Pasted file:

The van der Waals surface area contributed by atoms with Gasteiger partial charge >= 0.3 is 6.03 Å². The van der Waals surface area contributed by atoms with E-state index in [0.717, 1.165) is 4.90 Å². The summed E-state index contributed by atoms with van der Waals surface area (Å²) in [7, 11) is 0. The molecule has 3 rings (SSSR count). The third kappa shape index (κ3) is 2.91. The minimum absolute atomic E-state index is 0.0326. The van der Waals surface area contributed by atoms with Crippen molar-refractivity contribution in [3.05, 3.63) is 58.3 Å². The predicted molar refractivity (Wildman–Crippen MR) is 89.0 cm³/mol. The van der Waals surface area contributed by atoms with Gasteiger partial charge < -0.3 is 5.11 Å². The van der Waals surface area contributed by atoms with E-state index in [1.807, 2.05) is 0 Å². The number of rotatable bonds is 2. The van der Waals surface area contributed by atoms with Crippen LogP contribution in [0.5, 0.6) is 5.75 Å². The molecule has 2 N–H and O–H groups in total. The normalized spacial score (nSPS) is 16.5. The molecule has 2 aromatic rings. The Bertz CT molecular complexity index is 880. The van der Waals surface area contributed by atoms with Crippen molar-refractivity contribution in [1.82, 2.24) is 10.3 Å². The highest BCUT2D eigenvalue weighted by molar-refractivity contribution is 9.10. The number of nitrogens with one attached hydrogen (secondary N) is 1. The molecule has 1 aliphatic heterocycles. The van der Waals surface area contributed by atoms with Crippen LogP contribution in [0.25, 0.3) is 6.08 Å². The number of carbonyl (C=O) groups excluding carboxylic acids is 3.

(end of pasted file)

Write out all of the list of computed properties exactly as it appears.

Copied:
The van der Waals surface area contributed by atoms with Gasteiger partial charge >= 0.3 is 6.03 Å². The van der Waals surface area contributed by atoms with E-state index in [0.717, 1.165) is 4.90 Å². The summed E-state index contributed by atoms with van der Waals surface area (Å²) in [7, 11) is 0. The molecule has 3 rings (SSSR count). The third kappa shape index (κ3) is 2.91. The minimum absolute atomic E-state index is 0.0326. The van der Waals surface area contributed by atoms with Crippen molar-refractivity contribution in [3.05, 3.63) is 58.3 Å². The predicted molar refractivity (Wildman–Crippen MR) is 89.0 cm³/mol. The van der Waals surface area contributed by atoms with Gasteiger partial charge < -0.3 is 5.11 Å². The van der Waals surface area contributed by atoms with E-state index in [1.807, 2.05) is 0 Å². The number of rotatable bonds is 2. The van der Waals surface area contributed by atoms with Crippen LogP contribution in [0.5, 0.6) is 5.75 Å². The molecule has 2 N–H and O–H groups in total. The normalized spacial score (nSPS) is 16.5. The molecule has 2 aromatic rings. The Bertz CT molecular complexity index is 880. The van der Waals surface area contributed by atoms with Crippen molar-refractivity contribution in [1.82, 2.24) is 10.3 Å². The highest BCUT2D eigenvalue weighted by molar-refractivity contribution is 9.10. The number of nitrogens with one attached hydrogen (secondary N) is 1. The molecule has 1 aliphatic heterocycles. The van der Waals surface area contributed by atoms with Crippen LogP contribution in [0.25, 0.3) is 6.08 Å². The number of carbonyl (C=O) groups excluding carboxylic acids is 3.